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The story of IFP – or how vulture conservation is really a transnational affair

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It is well known that vultures fly long distances, and many individuals end up crossing many national borders, as part of their migrations, regular seasonal movements or simply foraging trips. This adds complexity to vulture conservation – it needs to be implemented across several countries, but also adds excitement and a much appreciated international flavor. This is the story of IFP, recently received at VCF from Mario Posilico, a committed vulture conservationist in Italy:

On 2014 the Italian Forest Service (Corpo Forestale dello Stato) started a color-ringing project aimed at tagging griffon vultures belonging to the population established in the central Apennines (Abruzzo and Lazio regions) after the release of 93 birds coming from Spain between 1994 and 2002.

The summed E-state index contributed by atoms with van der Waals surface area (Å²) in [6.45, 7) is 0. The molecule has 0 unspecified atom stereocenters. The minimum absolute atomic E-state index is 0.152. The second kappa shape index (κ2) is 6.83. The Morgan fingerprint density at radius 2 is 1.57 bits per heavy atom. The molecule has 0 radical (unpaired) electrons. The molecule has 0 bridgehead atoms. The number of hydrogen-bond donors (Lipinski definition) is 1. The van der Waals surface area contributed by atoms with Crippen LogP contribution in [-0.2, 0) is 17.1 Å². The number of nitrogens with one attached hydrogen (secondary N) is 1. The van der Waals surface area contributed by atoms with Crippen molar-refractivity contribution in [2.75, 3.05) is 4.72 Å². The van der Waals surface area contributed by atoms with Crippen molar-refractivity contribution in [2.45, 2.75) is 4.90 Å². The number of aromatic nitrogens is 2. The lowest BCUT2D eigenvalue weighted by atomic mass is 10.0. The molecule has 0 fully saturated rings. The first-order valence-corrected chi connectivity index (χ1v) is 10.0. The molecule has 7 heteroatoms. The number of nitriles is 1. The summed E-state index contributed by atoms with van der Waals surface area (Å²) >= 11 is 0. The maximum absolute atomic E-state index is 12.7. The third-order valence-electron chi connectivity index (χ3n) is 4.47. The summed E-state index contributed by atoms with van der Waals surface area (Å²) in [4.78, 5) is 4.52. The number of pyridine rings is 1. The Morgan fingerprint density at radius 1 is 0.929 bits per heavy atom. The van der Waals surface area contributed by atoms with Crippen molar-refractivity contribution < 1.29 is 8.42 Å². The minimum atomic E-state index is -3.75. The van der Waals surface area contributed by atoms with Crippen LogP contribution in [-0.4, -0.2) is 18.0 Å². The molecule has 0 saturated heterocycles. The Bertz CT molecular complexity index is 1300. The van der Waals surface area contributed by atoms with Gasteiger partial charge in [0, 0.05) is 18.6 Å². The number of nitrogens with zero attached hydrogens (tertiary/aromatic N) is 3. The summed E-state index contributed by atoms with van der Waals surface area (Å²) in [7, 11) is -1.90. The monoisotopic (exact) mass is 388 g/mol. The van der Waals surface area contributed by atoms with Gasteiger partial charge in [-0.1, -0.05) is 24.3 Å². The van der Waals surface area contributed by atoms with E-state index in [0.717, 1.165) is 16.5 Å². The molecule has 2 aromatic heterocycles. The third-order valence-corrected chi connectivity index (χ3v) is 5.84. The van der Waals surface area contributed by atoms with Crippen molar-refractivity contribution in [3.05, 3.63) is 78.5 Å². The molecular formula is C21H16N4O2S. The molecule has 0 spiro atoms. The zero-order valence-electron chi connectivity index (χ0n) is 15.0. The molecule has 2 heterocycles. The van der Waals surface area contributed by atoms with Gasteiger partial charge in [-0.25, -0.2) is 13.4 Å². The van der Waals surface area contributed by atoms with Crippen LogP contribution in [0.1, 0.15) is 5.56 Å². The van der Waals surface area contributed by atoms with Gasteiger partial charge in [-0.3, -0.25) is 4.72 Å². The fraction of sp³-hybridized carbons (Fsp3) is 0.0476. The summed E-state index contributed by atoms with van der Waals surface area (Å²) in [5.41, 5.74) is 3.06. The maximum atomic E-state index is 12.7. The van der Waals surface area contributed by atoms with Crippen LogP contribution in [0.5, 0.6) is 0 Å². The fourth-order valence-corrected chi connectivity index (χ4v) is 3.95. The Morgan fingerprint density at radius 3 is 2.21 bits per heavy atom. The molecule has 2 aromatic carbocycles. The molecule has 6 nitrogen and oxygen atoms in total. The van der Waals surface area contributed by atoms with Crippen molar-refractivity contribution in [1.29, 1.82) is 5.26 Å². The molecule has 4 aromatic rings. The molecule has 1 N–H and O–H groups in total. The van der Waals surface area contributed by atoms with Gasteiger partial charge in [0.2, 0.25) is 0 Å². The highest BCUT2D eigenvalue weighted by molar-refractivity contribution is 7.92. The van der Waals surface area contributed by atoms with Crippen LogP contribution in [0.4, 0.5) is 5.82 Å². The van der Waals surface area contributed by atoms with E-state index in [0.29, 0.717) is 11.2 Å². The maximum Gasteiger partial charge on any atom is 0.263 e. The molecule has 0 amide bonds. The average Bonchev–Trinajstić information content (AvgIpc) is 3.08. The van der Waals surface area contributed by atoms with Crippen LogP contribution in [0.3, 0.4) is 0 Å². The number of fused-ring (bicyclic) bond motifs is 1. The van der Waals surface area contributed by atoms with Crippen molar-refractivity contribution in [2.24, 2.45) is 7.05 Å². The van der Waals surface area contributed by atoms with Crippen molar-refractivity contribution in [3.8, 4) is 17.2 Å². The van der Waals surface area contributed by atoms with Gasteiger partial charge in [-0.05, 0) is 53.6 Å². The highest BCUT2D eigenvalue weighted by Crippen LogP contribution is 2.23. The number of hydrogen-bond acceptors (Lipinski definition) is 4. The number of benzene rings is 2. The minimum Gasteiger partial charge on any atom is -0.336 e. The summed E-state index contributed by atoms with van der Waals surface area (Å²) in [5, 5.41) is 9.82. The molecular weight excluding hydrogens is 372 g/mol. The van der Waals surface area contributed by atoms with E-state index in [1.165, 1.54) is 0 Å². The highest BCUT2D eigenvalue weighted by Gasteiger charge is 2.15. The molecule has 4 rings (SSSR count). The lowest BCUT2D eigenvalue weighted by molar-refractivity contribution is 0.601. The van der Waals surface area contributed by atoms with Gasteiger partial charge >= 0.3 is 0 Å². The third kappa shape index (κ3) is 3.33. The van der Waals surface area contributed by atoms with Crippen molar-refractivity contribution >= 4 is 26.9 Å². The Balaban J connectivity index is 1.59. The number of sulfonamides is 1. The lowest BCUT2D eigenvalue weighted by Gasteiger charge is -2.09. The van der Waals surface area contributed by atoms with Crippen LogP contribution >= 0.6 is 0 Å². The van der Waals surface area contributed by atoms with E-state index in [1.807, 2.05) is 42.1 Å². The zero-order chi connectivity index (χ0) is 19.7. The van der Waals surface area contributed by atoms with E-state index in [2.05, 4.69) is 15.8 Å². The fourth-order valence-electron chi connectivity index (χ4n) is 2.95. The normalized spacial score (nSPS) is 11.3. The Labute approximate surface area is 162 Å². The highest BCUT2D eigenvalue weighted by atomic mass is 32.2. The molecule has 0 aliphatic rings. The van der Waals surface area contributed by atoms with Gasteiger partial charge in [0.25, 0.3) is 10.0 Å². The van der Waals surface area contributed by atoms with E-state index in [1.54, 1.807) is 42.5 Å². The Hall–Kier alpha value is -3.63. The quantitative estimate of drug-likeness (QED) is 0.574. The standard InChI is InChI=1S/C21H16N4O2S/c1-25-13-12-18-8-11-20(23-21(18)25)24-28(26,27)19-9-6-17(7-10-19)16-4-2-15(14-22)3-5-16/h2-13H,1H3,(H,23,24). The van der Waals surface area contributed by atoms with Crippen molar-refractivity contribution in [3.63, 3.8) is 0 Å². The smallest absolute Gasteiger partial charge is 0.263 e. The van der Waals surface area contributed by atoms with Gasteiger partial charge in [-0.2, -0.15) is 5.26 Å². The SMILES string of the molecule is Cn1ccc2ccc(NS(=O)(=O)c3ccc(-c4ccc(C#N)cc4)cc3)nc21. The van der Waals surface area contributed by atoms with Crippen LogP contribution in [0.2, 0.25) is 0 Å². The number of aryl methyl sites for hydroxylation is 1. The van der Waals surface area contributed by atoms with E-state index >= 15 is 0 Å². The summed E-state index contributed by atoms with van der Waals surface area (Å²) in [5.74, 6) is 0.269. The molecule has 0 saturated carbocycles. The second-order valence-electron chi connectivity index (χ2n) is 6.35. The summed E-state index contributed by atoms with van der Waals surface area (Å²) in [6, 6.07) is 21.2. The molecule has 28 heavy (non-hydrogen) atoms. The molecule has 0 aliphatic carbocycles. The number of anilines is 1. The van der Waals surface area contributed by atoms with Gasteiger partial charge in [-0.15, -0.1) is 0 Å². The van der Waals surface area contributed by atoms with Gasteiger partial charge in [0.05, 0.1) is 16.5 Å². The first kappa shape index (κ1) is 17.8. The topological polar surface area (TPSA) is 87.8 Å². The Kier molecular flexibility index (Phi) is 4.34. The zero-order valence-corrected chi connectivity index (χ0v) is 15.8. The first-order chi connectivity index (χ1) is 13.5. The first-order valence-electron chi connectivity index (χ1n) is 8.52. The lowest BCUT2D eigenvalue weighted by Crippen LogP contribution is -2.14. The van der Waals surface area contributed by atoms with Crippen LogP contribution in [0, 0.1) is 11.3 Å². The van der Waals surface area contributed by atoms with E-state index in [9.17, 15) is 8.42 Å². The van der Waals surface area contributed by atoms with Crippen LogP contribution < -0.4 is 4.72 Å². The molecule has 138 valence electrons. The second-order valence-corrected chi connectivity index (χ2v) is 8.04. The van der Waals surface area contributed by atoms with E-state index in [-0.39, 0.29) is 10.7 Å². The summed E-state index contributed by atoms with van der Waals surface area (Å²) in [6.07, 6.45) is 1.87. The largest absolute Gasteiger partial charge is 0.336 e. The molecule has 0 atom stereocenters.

Forty-six free-ranging vultures have been fitted with an orange ring (black code) in the Monte Velino nature reserve from July to November 2014, out of a total of 54 birds captured. One of them, a sub-adult male, ring code IFP, has been photographed on July 2015 by Julien Traversier (from the NGO Vautours en Baronnies) in the Baronnies (France) while attending a supplementary feeding facility (see photo). The Baronnies lie about 700 km away from Monte Velino.

It is quite common to capture or re-sight griffon vultures from abroad in the Monte Velino reserve, mainly birds coming from Spain and France, and to a lesser extent from Croatia and Portugal as well as from other Italian sites (Calabria and Sicily). These are mainly immature vultures but some of them have settled and bred in the area.

The observation by Julien is the only recent record of a vulture native or ringed within Monte Velino reserve which has been sighted in another European country. This record – maybe along with others in the future – will hopefully contribute to the overall picture of immature griffon vultures dispersal routes among the many vulture populations in central and southern Europe.

For further information on ringing project in Italy please contact Forest Service – Ufficio Territoriale Biodiversità di Castel di Sangro: utb.casteldisangro@corpoforestale.it or Mario Posillico: m.posillico64@gmail.com

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